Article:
At Copenhagen, many global warming issues likely to be unresolved

As the Copenhagen global warming talks head into their final days, observers say many climate change issues are likely to be left unresolved.

By , Staff writer

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    A poster reading 'COP 15 : Business As Usual' is seen during a demonstration outside the Bella Center, the venue of the UN climate change conference, in Copenhagen, Wednesday.
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Talks on a new global warming pact in Copenhagen reached a more politically rarified height today as ministers from more than 190 countries took the hand-off from their technical negotiating teams.

Over a week of negotiations left a large number of unresolved issues that now land squarely in the laps of cabinet-rank government officials to resolve.

The process has been complicated by the early arrival of several heads of state, who are getting involved in the talks far earlier than anticipated.

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The accelerated timetable prompted the meeting's president, Connie Hedegaard, Denmark's environment minister, to resign her presidency this morning and turn the reins over to Denmark's prime minister, Lars Løkke Rasmussen.

The rationale: It takes a head of government to cajole other heads of government. Ms. Hedegaard has continued to keep the process moving at the ministerial level.

With heads of state now directly involved in the talks, some observers say they doubt much will come out of the meeting beyond a symbolic statement.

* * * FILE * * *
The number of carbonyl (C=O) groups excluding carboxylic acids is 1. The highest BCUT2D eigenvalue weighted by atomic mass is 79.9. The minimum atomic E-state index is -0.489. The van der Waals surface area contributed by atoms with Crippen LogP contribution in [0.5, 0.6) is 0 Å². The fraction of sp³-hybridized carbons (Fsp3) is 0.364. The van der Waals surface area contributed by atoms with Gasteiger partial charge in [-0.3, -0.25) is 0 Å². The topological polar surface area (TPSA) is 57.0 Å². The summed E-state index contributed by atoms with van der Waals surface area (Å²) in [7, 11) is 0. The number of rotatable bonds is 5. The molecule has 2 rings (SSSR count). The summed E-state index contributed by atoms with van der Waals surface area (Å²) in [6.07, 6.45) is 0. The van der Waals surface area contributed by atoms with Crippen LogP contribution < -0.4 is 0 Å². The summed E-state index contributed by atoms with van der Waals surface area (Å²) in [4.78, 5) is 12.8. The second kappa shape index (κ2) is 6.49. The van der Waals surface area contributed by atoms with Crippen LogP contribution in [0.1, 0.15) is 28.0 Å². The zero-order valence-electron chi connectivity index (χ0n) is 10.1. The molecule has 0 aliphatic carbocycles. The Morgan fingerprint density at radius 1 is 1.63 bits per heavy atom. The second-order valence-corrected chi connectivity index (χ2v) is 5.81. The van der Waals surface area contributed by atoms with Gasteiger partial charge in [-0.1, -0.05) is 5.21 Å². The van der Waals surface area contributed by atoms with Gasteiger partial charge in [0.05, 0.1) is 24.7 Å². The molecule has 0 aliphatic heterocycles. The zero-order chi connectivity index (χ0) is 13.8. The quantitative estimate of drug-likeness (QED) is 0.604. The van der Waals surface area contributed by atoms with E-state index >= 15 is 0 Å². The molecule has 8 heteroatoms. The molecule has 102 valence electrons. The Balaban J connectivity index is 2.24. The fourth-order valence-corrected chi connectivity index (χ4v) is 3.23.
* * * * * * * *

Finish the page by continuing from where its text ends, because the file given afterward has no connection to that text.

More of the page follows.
One diplomat veteran of global-warming talks and international trade talks said that once heads of state get involved the outcome tends to be "a one-and-a-half page statement with nice words," with key decisions put off until the next major gathering.

To be sure, others are less pessimistic.

In a press briefing Wednesday Yvo de Boer, executive secretary of the UN Framework Convention on Climate Change, said, "I still believe it's possible to reach real success. But I must say in that context that the next 24 hours are absolutely crucial."

Perils of Pauline?

Veterans of these talks note that during negotiations in Kyoto in 1997 over what would become the Kyoto Protocol, the final three days of talks resembled the silent movie serial Perils of Pauline, in which the heroine always appeared marked for death until a miraculous last minute escape.

At the end in Kyoto, leaders inked a deal, although the United State's never participated in that pact.

Though the Kyoto protocal only barely slowed the rate of increase in greenhouse-gas emissions, observers say the agreement was valuable in setting up mechanisms that could lead to further progress beyond the initial 2008-2012 commitment period.

Fast forward to 2009 and some analysts say the Copenhagen talks could lead to a similar outcome.

"The targets currently put on the table are not enough to meet what the science tells us is necessary. This stage of the process is not going to deliver the outcome we need," says Duncan Marsh, director of international climate policy for The Nature Conservancy in Arlington, Va.

But it will help establish on a global basis, rather than just for a handful of industrial countries, "the systems that allow governments to begin to grapple with the issue on a much more systematic, effective, and coordinated way,'' he said. "When we do that, we'll have opportunities to review the science and ratchet up targets accordingly."